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Active IQ Unified Manager Discussions

Invoking Command with no PowerShell cmdlet using WFA

hninetapp

We need to invoke the following commands "cf enable/disable" on a controller. From what we are seeing, there is no PowerShell cmdlet that allows this. Does anyone know of a way to invoke commands like this on a controller when the command does not have a PowerShell cmdlet?

I do see there is a Invoke-NaSsh, but we are not sure how to pass the "Credential" option to it through the WFA without having to manually type it in and exposing the password.

1 ACCEPTED SOLUTION

bdave

There actually are a couple of PowerShell Toolkit cmdlets for cf enable/disable.  They are simply Disable-NaCluster and Enable-NaCluster.  (And, there's Get-NaCluster for cluster status info.)

There's also a command that already does this (change cluster failover monitor status) in the Day-0 example workflow, published here:

https://communities.netapp.com/docs/DOC-20088

Hope this helps,

Dave

Message was edited by: Dave Boone - added Get-NaCluster comment.

View solution in original post

6 REPLIES 6

hninetapp

Thank You all for your responses! I will defenitley go with the cf enable/disable cmdlets (must have missed them), but I really appreaciate seeing how to use the Invoke-NaSsh if we were to ever run into a command in the future where we needed it!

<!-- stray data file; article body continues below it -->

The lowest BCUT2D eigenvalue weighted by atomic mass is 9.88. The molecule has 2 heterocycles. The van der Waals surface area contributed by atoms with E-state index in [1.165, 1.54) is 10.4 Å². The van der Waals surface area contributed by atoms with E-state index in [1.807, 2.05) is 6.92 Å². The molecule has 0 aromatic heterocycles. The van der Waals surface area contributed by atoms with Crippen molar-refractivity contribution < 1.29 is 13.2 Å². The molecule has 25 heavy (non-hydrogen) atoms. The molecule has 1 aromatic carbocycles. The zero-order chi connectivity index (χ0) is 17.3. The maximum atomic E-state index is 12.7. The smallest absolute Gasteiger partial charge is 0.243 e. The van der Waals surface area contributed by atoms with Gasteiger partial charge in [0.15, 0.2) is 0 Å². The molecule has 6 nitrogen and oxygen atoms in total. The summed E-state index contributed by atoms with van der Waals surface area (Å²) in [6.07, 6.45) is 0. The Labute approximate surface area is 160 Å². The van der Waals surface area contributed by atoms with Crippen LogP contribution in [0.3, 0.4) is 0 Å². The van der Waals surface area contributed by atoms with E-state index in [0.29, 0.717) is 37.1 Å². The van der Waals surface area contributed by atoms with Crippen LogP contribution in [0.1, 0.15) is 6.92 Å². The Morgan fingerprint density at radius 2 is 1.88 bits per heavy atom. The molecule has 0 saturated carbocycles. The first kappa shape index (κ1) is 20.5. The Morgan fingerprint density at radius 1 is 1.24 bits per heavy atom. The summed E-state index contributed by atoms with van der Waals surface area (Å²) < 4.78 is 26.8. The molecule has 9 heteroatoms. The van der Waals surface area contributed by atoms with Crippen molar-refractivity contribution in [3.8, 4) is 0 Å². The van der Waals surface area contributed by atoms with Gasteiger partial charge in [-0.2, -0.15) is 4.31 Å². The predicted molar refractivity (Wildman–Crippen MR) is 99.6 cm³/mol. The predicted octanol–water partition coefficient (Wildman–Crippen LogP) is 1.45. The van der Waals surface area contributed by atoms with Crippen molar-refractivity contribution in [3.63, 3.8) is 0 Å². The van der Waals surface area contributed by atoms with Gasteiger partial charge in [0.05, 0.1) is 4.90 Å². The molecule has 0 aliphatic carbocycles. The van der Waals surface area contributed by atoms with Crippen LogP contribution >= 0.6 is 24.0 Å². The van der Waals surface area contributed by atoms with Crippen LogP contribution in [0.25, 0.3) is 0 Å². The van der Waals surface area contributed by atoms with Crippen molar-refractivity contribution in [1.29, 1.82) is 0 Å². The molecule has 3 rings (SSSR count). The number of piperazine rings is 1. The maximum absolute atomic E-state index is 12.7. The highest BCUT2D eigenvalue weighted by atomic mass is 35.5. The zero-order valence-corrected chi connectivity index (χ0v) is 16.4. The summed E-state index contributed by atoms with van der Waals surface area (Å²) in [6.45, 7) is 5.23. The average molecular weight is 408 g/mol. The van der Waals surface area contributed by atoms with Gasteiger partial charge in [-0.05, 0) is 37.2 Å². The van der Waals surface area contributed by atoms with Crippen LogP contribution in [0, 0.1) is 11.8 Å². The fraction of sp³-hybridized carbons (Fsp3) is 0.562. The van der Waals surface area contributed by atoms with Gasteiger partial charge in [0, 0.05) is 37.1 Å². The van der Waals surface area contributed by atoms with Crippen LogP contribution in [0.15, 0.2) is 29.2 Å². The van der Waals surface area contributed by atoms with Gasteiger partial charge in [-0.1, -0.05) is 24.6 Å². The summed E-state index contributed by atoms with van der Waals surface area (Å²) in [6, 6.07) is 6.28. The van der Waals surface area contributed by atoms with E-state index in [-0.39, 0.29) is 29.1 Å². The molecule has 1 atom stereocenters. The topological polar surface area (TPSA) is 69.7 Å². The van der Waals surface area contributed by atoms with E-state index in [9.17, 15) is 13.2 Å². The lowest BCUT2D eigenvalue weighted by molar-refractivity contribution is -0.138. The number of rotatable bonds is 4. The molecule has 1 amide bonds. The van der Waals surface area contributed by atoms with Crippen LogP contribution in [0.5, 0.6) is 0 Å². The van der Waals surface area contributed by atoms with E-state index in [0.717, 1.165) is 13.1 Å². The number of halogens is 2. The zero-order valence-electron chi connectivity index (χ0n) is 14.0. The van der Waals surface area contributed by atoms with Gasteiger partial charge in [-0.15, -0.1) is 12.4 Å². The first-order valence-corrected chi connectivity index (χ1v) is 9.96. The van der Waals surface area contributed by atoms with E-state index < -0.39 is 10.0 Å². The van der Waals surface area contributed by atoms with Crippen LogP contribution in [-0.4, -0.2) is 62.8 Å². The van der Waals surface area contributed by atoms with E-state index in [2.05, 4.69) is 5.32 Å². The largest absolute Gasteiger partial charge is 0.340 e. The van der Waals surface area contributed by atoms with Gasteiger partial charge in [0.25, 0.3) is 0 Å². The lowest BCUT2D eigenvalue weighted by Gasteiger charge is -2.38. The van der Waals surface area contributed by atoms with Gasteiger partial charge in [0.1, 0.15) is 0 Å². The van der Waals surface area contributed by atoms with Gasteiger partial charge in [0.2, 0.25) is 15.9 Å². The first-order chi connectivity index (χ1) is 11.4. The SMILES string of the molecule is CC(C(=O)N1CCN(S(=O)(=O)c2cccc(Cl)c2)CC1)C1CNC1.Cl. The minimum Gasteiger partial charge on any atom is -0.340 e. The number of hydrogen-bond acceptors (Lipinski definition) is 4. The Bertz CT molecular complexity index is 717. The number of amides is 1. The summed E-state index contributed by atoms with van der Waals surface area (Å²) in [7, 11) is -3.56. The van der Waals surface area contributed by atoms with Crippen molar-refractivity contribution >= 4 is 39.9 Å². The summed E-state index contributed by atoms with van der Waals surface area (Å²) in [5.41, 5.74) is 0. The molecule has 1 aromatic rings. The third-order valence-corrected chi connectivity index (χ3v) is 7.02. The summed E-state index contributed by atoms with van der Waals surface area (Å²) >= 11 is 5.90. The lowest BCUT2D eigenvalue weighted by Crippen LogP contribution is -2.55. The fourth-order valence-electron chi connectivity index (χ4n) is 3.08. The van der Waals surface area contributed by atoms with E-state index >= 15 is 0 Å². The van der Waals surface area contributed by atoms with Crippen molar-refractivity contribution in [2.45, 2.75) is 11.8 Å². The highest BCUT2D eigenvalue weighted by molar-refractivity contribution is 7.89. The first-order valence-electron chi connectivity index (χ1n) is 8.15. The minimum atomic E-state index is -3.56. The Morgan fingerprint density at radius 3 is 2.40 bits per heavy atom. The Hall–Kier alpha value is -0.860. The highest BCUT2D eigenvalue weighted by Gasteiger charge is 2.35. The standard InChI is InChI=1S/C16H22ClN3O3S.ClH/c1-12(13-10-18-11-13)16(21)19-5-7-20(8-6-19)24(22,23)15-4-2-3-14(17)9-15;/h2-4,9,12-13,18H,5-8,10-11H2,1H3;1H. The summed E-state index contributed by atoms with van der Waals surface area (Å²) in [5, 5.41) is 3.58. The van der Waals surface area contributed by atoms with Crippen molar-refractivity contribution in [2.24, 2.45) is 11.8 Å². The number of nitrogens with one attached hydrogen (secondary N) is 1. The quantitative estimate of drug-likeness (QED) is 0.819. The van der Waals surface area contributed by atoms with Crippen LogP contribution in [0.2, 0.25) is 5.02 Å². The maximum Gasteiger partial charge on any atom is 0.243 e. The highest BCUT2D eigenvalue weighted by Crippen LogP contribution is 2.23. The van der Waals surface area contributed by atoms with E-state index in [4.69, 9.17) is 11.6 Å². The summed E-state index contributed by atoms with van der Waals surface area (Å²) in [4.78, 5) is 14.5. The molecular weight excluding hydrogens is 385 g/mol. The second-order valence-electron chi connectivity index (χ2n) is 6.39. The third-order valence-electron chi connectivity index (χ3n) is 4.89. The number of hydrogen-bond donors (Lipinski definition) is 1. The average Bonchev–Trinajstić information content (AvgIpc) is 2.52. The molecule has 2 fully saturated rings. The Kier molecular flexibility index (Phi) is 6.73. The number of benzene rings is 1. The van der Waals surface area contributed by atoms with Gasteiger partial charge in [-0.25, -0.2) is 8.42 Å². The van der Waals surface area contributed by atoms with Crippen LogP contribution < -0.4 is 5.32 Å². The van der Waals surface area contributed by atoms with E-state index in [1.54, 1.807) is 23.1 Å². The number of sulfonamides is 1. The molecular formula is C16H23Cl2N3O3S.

bdave

There actually are a couple of PowerShell Toolkit cmdlets for cf enable/disable.  They are simply Disable-NaCluster and Enable-NaCluster.  (And, there's Get-NaCluster for cluster status info.)

There's also a command that already does this (change cluster failover monitor status) in the Day-0 example workflow, published here:

https://communities.netapp.com/docs/DOC-20088

Hope this helps,

Dave

Message was edited by: Dave Boone - added Get-NaCluster comment.

View solution in original post

goodrum

It would be pretty easy.  In your command, pass the Cluster name which has a stored username and password in the credential cache.  Use the folllowing snippet to pull the credential from the cache and apply to the command.

$credentials = Get-NaCredentials -Host <StorageArray>

Invoke-NcSsh -Name <StorageArray> -Command 'cf enable' -Credential $credentials

Jeremy Goodrum, NetApp

The Pirate

Twitter: @virtpirate

Blog: www.virtpirate.com

hninetapp

Jeremy,

Thank you for your response. Here is the code I am trying:

param (
[parameter(Mandatory=$true, HelpMessage="Controller")]
[string]$Controller

)

#Connect to controller
Connect-WFAController -A $Controller

$naCredentials = Get-NaCredential -Name $Controller

Invoke-NaSsh -Name $Controller -Command 'cf enable' -Credential $naCredentials

When I try to run this using the Test option for my command creation, it locks up with the cursor time watch and does not complete (not even with a failed).

What is the difference between NaSsh and NcSsh? We are 7-mode, not cluster mode.

bdave

Regarding the use of Invoke-NaSsh cmdlet from within a WFA command:

Once you use Connect-WFAController, you don't need to set credentials.  The default credentials are set automatically.